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Chapter 12 Borderline Personality Disorder Kim L. Gratz, Ph.D. Director, Personality Disorders Division

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Chapter 12 Borderline Personality Disorder Kim L. Gratz, Ph.D. Director, Personality Disorders Division Center for Addictions, Personality, and Emotion Research University of Maryland. Borderline Personality Disorder: Diagnostic Criteria

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Chapter 12

Borderline Personality Disorder

Kim L. Gratz, Ph.D.

Director, Personality Disorders Division

Center for Addictions, Personality, and Emotion Research

University of Maryland

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Borderline Personality Disorder: Diagnostic Criteria

  • Frantic efforts to avoid real or imagined abandonment
  • A pattern of unstable and/or intense interpersonal relationships
  • Persistent and markedly unstable self-image or sense of self
  • Impulsivity in at least two potentially self-damaging areas (e.g. substance abuse, binge eating, sex)
  • Recurrent suicidal behavior, gestures, or threats, and/or self-injury
  • Intense, usually brief, mood swings
  • Chronic feelings of emptiness
  • Inappropriate, intense anger
  • Transient, stress-related paranoid ideation or severe dissociation
  • [To meet criteria for BPD, must meet 5+ criteria]
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BPD: Differential Diagnosis

  • Depression
    • Chronic vs. acute mood symptoms
    • Persistent behavioral and interpersonal dysfunction not specific to depressed mood
    • Depression resolves after BPD remits
  • Psychosis
    • Quasi-psychotic symptoms vs. psychotic symptoms
        • level of disconnection from reality
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BPD: Differential Diagnosis

  • PTSD
    • Criterion A event vs. less acute/severe stressor
    • Onset and duration of symptoms
    • Pre-trauma vs. post-trauma functioning
    • Presence of re-experiencing symptoms
    • Nature of interpersonal difficulties (trauma-related vs. not)
    • Emotional triggers (trauma-related vs. interpersonal)
  • ASPD
    • Impulsive behaviors within relationships more likely to be driven by fears of abandonment
    • Excessive guilt and shame about impulsive acts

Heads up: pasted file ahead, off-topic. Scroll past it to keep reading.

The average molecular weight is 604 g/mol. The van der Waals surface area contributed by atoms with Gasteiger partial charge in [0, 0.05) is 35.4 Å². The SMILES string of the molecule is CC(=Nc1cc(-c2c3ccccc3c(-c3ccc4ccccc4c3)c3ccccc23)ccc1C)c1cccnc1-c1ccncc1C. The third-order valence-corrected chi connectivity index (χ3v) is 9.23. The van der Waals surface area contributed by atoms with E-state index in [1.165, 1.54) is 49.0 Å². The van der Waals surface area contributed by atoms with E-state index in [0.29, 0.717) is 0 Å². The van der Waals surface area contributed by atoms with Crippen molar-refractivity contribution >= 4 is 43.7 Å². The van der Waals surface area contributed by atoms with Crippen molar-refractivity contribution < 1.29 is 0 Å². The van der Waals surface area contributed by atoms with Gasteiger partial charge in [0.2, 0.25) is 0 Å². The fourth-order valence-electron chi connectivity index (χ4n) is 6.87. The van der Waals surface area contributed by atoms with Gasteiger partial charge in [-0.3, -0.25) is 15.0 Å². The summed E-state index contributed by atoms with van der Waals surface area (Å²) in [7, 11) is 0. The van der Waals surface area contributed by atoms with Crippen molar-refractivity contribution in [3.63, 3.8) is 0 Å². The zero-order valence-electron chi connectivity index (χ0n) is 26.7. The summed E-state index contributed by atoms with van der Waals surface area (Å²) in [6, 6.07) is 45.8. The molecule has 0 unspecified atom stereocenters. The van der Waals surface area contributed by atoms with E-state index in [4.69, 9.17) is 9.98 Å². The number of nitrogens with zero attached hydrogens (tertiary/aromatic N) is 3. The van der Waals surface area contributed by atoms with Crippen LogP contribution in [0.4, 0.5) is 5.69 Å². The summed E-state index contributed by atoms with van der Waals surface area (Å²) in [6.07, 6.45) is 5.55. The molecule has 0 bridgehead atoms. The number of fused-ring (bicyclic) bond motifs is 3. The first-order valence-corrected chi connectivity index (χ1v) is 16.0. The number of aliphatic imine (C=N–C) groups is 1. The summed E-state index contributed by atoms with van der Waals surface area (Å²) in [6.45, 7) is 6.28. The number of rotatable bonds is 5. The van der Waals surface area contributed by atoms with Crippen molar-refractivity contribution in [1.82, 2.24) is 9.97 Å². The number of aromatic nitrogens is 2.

• Harm more likely to be directed inward, rather than outward
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Borderline Personality Disorder

  • Elevated risk for self-destructive behaviors
    • 10% commit suicide
    • 80% self-injure
    • Risky sexual behaviors, disordered eating, substance abuse
  • Associated with many other psychiatric disorders
    • Mood disorders ( > 80%)
    • Anxiety disorders (> 80%), including PTSD (> 50%)
    • Substance use disorders (> 50%)
    • Other personality disorders, esp. anxious cluster (> 50%)
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Borderline Personality Disorder

  • Course
    • Developmental origins in early childhood
        • Many patients with BPD report having experienced BPD-related symptoms (e.g., self-injury, emotional lability, fears of abandonment)years before diagnosed
    • Usually diagnosed in late adolescence/early adulthood
    • Historically considered to be “life-sentence,” but research suggests a more hopeful, positive prognosis
        • ~75% of BPD inpatients remit within 6 years
        • Low rates of recurrence (< 6%)
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Borderline Personality Disorder

  • Course: Predictors of failure to remit
    • Anxiety cluster personality disorder (e.g., avoidant)
        • May reflect underlying anxious-inhibited temperament
    • Substance use disorders
    • PTSD
    • Mood or anxiety disorder
    • Eating disorder
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Borderline Personality Disorder

  • Risk factors
    • BPD results from combination of biologically-based vulnerabilities and childhood environmental stressors
    • Biologically-based vulnerabilities
        • Affective dysfunction
        • Impulsivity
        • Insecure attachment
    • Environmental stressors
        • Childhood abuse
        • Emotional/physical neglect, emotional invalidation
        • Early prolonged parental separation and/or loss (e.g., absence of parent, parental illness, parental death)
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Treatments for BPD

  • Dialectical Behavior Therapy
    • Empirically-supported cognitive-behavioral therapy composed of both individual and group treatments
    • Associated with reduced self-injurious/suicidal behaviors, substance abuse, and anger, fewer hospitalizations, higher global functioning
    • Treatment targets four different areas
        • Emotion Regulation
        • Distress Tolerance
        • Interpersonal Effectiveness
        • Mindfulness
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Treatments for BPD

  • Dialectical Behavior Therapy: Treatment Domains
    • Emotion Regulation
        • Increasing emotional awareness and clarity
        • Decreasing emotional vulnerability
        • Learning adaptive strategies for modulating emotions
    • Distress Tolerance
        • Distraction
        • Self-soothing
        • Acceptance/willingness
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Treatments for BPD

  • Dialectical Behavior Therapy: Treatment Domains
    • Interpersonal Effectiveness
        • Getting your objectives met
        • Maintaining relationships
        • Maintaining self-respect
    • Mindfulness
        • “What” skills: Observing, describing, participating
        • “How” skills: Non-judgmentally, one-mindfully, effectively
        • Skills promote present moment focus, non-judgmental awareness, and attentional flexibility
        • Goal is to develop a lifestyle of participating with awareness
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